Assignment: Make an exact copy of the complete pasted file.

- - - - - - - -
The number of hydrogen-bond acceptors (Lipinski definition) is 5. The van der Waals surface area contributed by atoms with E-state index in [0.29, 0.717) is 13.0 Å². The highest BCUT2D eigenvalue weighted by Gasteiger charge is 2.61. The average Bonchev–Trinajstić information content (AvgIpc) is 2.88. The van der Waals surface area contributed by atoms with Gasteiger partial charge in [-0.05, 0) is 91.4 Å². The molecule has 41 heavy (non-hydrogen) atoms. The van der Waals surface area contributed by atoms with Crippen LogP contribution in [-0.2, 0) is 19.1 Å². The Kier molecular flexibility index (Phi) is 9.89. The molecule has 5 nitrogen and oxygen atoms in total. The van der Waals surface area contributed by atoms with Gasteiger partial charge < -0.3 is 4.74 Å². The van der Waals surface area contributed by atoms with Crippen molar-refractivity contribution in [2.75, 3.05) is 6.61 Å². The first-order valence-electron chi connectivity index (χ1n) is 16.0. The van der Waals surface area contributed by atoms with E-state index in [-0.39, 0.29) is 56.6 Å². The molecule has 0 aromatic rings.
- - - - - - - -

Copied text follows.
The number of hydrogen-bond acceptors (Lipinski definition) is 5. The van der Waals surface area contributed by atoms with E-state index in [0.29, 0.717) is 13.0 Å². The highest BCUT2D eigenvalue weighted by Gasteiger charge is 2.61. The average Bonchev–Trinajstić information content (AvgIpc) is 2.88. The van der Waals surface area contributed by atoms with Gasteiger partial charge in [-0.05, 0) is 91.4 Å². The molecule has 41 heavy (non-hydrogen) atoms. The van der Waals surface area contributed by atoms with Crippen LogP contribution in [-0.2, 0) is 19.1 Å². The Kier molecular flexibility index (Phi) is 9.89. The molecule has 5 nitrogen and oxygen atoms in total. The van der Waals surface area contributed by atoms with Gasteiger partial charge < -0.3 is 4.74 Å². The van der Waals surface area contributed by atoms with Crippen molar-refractivity contribution in [2.75, 3.05) is 6.61 Å². The first-order valence-electron chi connectivity index (χ1n) is 16.0. The van der Waals surface area contributed by atoms with E-state index in [-0.39, 0.29) is 56.6 Å². The molecule has 0 aromatic rings.